Over the course of this longest of campaigns ever, I’ve interviewed several of Obama’s and the Democratic party’s operatives, more than a few of whom told me -off-the-record- about dealing with the raids through “executive orders” in which the President simply calls for an immediate end to the ICE raids. While that would be a welcome start towards returning us to the problems of the pre-9-11 period, I have serious doubts about the willingness of the Obama operatives and the Democrats to deliver. I hope I’m really, really wrong about this one. Really wrong. Veremos. In any case, do read the NACLA issue as it touches on things we’ll still be facing after January 20th. R

Building the Homeland Security State

by Roberto Lovato

Lost in debates around immigration, as the United States enters its greatest economic crisis since the Great Depression, is any sense of the historical connection between immigration policy and increased government control—of citizens. Following a pattern established at the foundation of the republic, immigrants today are again being used to justify government responses the economic and political crises. Consider, for example, the establishment in November 2002 of the Department of Homeland Security (DHS), the largest, most important restructuring of the federal government since the end of World War II.1 The following March, the Immigration and Naturalization Service was dismantled and replaced with the Immigration and Customs Enforcement (ICE) agency under the newly established DHS. ICE’s rapid expansion—16,500-plus employees and near $5 billion budget—quickly transformed it into DHS’s largest investigative component, accounting for more than one fifth of the multibillion-dollar DHS budget. ICE is also the second-largest investigative agency in the federal government, after the FBI, responsible for enforcing more than 400 statutes, and is arguably the most militarized federal entity after the Pentagon.2 Not long after its inception, ICE began to wage what many advocates have called a “war on immigrants.”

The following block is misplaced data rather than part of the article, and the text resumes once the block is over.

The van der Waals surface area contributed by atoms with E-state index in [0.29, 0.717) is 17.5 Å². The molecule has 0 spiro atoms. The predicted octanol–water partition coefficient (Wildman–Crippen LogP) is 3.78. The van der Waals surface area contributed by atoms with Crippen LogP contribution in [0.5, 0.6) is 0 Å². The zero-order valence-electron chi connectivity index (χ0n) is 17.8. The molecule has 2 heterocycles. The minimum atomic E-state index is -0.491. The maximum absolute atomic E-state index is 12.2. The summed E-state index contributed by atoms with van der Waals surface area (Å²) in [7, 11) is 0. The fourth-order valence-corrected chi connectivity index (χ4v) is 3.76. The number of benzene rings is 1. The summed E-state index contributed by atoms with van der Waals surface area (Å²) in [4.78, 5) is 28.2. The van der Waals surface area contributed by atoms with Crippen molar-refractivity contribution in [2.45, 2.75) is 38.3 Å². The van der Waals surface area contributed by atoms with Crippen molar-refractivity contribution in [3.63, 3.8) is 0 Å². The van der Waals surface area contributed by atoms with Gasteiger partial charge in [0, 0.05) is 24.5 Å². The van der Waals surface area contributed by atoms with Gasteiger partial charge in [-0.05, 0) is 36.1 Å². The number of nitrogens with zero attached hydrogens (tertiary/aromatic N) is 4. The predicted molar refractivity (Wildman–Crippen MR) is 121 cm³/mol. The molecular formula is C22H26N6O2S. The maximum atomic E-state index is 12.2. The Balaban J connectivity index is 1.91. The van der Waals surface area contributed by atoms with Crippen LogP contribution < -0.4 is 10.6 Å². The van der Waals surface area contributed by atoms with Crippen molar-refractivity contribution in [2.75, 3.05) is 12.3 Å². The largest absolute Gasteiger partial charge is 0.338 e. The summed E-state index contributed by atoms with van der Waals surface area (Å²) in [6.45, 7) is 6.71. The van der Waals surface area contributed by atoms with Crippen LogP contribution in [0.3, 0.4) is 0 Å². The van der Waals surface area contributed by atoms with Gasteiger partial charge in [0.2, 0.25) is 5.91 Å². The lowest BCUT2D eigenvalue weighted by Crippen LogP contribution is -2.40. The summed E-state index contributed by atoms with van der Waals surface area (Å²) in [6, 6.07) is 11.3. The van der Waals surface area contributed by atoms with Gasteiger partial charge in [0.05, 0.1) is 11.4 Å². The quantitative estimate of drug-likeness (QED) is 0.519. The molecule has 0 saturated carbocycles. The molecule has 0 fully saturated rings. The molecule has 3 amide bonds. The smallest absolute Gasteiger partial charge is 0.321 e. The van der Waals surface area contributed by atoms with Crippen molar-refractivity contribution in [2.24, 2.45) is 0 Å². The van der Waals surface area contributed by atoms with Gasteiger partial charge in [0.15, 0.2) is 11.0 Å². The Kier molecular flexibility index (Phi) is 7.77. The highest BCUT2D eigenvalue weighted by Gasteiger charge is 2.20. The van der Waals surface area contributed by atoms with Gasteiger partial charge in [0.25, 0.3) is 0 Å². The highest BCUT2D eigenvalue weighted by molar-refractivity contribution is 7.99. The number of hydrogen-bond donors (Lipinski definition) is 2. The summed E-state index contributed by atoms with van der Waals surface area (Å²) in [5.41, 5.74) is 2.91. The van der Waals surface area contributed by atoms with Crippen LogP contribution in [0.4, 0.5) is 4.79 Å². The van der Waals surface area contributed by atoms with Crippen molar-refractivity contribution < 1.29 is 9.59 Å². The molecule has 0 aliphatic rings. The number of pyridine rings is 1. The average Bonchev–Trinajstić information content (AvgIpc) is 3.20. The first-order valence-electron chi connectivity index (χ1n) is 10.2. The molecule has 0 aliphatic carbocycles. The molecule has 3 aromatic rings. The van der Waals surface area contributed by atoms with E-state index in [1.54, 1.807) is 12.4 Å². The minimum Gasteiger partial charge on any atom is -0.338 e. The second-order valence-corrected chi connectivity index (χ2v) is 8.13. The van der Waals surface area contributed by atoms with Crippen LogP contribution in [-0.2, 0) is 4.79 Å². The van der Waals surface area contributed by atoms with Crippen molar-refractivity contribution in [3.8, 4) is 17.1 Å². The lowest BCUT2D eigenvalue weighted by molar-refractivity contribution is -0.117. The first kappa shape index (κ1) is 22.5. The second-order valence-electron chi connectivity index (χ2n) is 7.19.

Beginning in fall 2006, ICE launched a campaign of workplace and home raids aimed at “getting tough on immigrants.” Thousands of heavily armed ICE agents were deployed in these high-profile raids designed, we were told, to find and deport undocumented immigrants. Since 2006, hundreds of thousands of immigrants have been detained in jails that constitute the fastest-growing part of the prison system in the country. The speed with which the militarization of migration policy took place left many questions. Why, for example, did the Bush administration move the citizenship-processing and immigration-enforcement functions of government from the more domestic, policing-oriented Department of Justice to the more militarized, anti-terrorist bureaucracy of the Department of Homeland Security? Most explanations view this transfer, and the relentless pursuit of undocumented immigrants that it enabled, as a response to the continuing pressures of angry, mostly white, citizens. Widespread fear and xenophobia following the September 11 attacks, together with the “anti-immigrant climate” fostered thereafter by civic groups like the Minutemen, Republican politicos, and media personalities like CNN’s Lou Dobbs, we are told, has led directly to the massive new government bureaucracy for policing immigrants. The Washington Post, for example, told us in 2006 that the rise of the Minutemen and their armed citizen patrols along the U.S.-Mexico border was “credited with helping to ignite the debate that has dominated Washington in recent months.”3